book-reports
Fiction, Nonfiction, Student Centered

5 Book Reports Templates that are Easy to Use

Book reports templates provide a framework to explain the content of a book. Whether a student reports on a fiction or nonfiction book, comprehension skills and strategies are in use. When reporting on a book that is fiction, you will want students to include a plot map, character analysis, connections, and a brief book review.

Fiction Book Reports Templates

A plot map is a graphic organizer that is shaped like a pyramid. A plot map includes the characters, setting, events, climax, and resolution in the story. This is a great way to check the student’s understanding of these story elements.

Character analysis describes a character through their actions, thoughts, and feelings from the story. It is important that the readers understand the main character in the story and find evidence to describe the character.

This is a preview of templates for text that use reading strategies.

Applying Reading Strategies

Making connections is when you can relate the book to another book that you’ve read, a movie, or being able to relate to a character in the story. Making connections is a reading strategy that allows students to connect with similar experiences and thoughts. Student engagement improves when prior knowledge and experiences connect with the text. There are three types of connections students make. They are text to text, text to self, and text to world.

Book reviews allow students to evaluate the text. Students critique how well the book is written as well as how enjoyable the book is to read. Students consider how the story kept them interested, how they were able to visualize, as well as how they feel at the end of the story.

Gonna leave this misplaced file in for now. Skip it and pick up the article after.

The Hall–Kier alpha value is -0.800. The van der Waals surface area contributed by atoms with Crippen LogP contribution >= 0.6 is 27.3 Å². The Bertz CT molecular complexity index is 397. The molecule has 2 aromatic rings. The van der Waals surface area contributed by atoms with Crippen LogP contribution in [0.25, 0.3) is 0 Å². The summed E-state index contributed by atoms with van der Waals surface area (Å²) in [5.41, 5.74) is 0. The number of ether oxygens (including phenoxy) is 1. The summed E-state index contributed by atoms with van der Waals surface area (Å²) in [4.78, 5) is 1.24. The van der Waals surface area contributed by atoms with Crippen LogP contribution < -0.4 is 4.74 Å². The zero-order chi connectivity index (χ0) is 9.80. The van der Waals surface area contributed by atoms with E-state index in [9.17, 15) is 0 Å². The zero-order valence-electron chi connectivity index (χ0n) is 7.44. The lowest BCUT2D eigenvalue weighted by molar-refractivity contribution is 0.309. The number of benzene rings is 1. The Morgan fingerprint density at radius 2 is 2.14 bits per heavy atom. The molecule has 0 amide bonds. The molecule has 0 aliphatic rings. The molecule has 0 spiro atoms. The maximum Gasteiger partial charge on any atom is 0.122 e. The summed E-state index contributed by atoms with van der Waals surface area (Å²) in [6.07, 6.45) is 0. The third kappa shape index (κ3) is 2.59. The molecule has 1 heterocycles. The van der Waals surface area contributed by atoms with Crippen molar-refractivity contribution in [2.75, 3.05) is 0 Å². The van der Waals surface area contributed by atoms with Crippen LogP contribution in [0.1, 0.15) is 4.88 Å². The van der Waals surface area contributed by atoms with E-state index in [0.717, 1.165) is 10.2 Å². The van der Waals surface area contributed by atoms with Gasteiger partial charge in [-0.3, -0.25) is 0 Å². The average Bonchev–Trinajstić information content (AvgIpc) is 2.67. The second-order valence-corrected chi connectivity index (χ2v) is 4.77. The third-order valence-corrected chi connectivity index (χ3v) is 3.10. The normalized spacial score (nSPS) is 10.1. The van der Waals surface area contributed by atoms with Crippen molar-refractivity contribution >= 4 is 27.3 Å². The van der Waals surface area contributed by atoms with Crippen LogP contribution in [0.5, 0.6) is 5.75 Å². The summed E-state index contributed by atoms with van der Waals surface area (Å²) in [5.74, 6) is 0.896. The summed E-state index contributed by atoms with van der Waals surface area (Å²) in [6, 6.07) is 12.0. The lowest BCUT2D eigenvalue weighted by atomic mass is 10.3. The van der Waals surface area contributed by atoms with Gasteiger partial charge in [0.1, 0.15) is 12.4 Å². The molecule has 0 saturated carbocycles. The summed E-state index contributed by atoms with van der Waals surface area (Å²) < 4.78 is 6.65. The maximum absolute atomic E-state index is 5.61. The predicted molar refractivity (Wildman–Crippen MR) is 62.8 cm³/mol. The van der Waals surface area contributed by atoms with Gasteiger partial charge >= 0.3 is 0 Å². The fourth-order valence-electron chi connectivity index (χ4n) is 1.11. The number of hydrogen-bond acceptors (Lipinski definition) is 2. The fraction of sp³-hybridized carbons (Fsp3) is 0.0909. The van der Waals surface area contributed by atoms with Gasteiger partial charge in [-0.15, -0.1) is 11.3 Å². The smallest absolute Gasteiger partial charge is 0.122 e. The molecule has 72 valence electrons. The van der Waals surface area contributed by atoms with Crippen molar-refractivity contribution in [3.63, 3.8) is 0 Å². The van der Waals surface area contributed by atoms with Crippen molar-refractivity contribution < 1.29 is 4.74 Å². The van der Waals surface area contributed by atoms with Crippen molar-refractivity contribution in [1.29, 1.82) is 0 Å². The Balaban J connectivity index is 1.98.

Nonfiction Book Reports Templates

Book reports templates can also be written for nonfiction books. Nonfiction book reports should include a summary, how text features were used, connections, and a brief book review.

Students take notes on the main idea and find three pieces of evidence to support the main idea. Then, students use their notes to write a short summary about what they read.

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I also have my students include text features in their book report. Text features play a critical role in understanding nonfiction text. Students explain what information comes from the text features. This also allows me to asses their use and understanding of text features.

Students think of connections they have with the content they are reading. This helps students synthesize the information. Lastly, students review how the author crafts the content as well as how the book resonates with them.

Independent reading allows students to utilize their reading strategies. Independent practice using the Gradual Release of Responsibility Model gives the teacher invaluable information.

Resources

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You may also be interested in reading the blog post, Why text features are important.

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